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  • Basse Stittgen, Blood Related Objects, 2017. Photo courtesy the artist

Volcanic ash, blood and human hair: material innovations at Salone del Mobile

Our discoveries in Milan this month

One of the thrills of visiting the Salone del Mobile – the annual furniture fair that takes over Milan – is discovering new material innovations each April, finding objects crafted in all manner of extraordinary ways hidden inside the city’s galleries, palazzos and former factories. Here we share what we unearthed during the 2019 fair this month.  ​​

Formafantasma, Excinere, 2019. Photo © Delfino Sisto Legnani and Marco Cappelletti, courtesy of Formafantasma and Dzek

Formafantasma and Dzek turn volcanic ash into tiles 

Volcanic lava may have been used in architecture as far back as the Bronze Age, but we’ve yet to see it reimagined as a design material. Amsterdam-based design studio Formafantasma has been researching its potential since 2010, influenced by Italian co-founder Andrea Trimarchi’s childhood growing up under the shadow of a volcano in Siciliy. ‘Mount Etna is a mine without miners; it is excavating itself to expose its raw materials,’ he says. At the Alcova exhibition during the 2019 Salone del Mobile, Formafantasma showed the fruits of its collaboration with architectural products company Dzek: ExCinere, a collection of ash-glazed tiles for interior and exterior use. Volcanic ash’s high metal oxide content makes it erratic to work with, so it took the studio three years of ‘exploding, imploding and cracking’ to achieve its refined results.

Sanne Visser, The Swing, 2017. Photo courtesy the artist

Sanne Visser turns human hair into bags, swings and ropes

Instead of plundering the planet’s precious resources, why not harvest from humans? That’s the thinking behind Dutch designer Sanne Visser’s project, which turns human hair into bags, swings and ropes. She hit on the idea while studying for a Masters in Material Futures at Central Saint Martins in the UK, a country where some 6.5 million kg of hair is added annually to the waste stream. If it isn’t burnt it ends up in landfill, but Visser recognised its potential: hair is lightweight, absorbs oil, has insulating properties and an extremely high tensile strength. Hair is already used in China and India, but Visser wanted to avoid the use of un-ecological binders or bio-plastics. For her early tests, she made yarns out of hair using a spinner and worked with a rope maker. Now she is developing low-tech machines to speed up the production process. Time will tell whether she’s able to make bags made of hair catch on…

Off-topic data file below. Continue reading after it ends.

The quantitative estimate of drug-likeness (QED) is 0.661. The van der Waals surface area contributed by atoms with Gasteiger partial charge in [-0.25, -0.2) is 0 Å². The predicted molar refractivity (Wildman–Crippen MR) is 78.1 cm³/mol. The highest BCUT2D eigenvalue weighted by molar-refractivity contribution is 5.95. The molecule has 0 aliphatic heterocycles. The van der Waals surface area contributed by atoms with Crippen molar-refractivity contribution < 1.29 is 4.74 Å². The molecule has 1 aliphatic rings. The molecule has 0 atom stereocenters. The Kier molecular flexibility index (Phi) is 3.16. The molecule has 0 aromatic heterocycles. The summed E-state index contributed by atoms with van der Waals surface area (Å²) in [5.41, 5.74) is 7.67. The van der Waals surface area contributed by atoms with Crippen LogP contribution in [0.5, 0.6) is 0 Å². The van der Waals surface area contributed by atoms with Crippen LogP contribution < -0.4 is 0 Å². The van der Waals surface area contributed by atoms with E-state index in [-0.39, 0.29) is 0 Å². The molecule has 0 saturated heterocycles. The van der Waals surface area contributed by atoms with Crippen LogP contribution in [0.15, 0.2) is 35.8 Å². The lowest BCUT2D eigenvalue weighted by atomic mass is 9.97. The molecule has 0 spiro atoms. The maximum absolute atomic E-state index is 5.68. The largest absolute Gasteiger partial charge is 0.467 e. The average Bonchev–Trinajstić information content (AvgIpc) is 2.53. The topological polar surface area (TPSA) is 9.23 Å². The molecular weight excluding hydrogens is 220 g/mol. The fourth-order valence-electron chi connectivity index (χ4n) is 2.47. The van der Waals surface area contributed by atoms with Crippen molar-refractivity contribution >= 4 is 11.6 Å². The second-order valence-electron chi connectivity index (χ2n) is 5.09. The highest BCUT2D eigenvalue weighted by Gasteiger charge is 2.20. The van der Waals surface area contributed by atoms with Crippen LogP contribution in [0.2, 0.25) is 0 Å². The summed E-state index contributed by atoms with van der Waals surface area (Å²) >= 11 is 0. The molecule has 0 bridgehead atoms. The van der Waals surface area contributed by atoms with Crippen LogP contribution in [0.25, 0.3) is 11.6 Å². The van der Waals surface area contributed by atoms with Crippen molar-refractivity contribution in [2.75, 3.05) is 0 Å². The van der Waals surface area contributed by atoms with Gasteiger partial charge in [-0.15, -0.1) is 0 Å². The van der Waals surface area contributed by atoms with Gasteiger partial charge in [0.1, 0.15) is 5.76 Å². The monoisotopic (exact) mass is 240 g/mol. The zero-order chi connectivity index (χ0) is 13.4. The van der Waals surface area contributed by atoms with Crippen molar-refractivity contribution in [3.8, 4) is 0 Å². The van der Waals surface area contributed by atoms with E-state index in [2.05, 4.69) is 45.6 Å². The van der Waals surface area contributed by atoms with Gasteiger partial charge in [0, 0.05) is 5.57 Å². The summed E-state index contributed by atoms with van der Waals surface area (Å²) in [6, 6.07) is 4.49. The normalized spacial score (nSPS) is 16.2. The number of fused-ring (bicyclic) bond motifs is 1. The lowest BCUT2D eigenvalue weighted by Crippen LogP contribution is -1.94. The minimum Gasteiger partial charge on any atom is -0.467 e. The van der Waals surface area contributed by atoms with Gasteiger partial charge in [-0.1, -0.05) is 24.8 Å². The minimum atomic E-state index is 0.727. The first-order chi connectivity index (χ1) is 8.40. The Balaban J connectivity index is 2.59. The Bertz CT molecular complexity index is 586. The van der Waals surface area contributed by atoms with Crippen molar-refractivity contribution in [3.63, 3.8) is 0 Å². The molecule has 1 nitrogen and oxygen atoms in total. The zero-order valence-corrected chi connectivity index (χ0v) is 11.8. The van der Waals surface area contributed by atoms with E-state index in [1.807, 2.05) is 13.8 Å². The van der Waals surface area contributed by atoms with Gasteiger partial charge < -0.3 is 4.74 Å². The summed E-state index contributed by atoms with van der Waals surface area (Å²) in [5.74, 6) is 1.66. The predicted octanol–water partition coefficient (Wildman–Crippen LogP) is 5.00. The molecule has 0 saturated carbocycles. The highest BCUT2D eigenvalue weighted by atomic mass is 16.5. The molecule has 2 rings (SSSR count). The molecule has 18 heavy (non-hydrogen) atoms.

Basse Stittgen, Blood Related Objects, 2017. Photo courtesy the artist

Basse Stittgen transforms blood into jewellery boxes and vessels

‘As long as cattle are slaughtered, blood will flow. Can this waste produce be more than just an unusable, painful reminder of our carnivorous diet?’ asks Basse Stittgen, who won the 2018 New Material Fellowship – an initiative by DOES Foundation, The Kwadraat Fund and Het Nieuwe Institute. According to American researcher Timothy Pachirat, a cow is killed every twelve seconds, which not only yields millions of tonnes of meat but also results in the wastage of vast pools of blood. Stittgen’s aim is to draw attention to the symbolic significance of blood without detracting from the grim reality behind meat consumption. He has been experimenting with a bio-based material from blood, which is first dried and then – using a heat press – is formed into objects, such as jewellery boxes, vessels and a record the plays the heartbeat of a cow. Now he’s looking for professional tools that will enable him to scale up the production. Similarly, Clemence Grouin-Rigaux, one of the Material Futures students at Central Saint Martin, has also been experimenting with applications for blood and offal with her project 'Hidden Beauty', shown at Ventura Projects.

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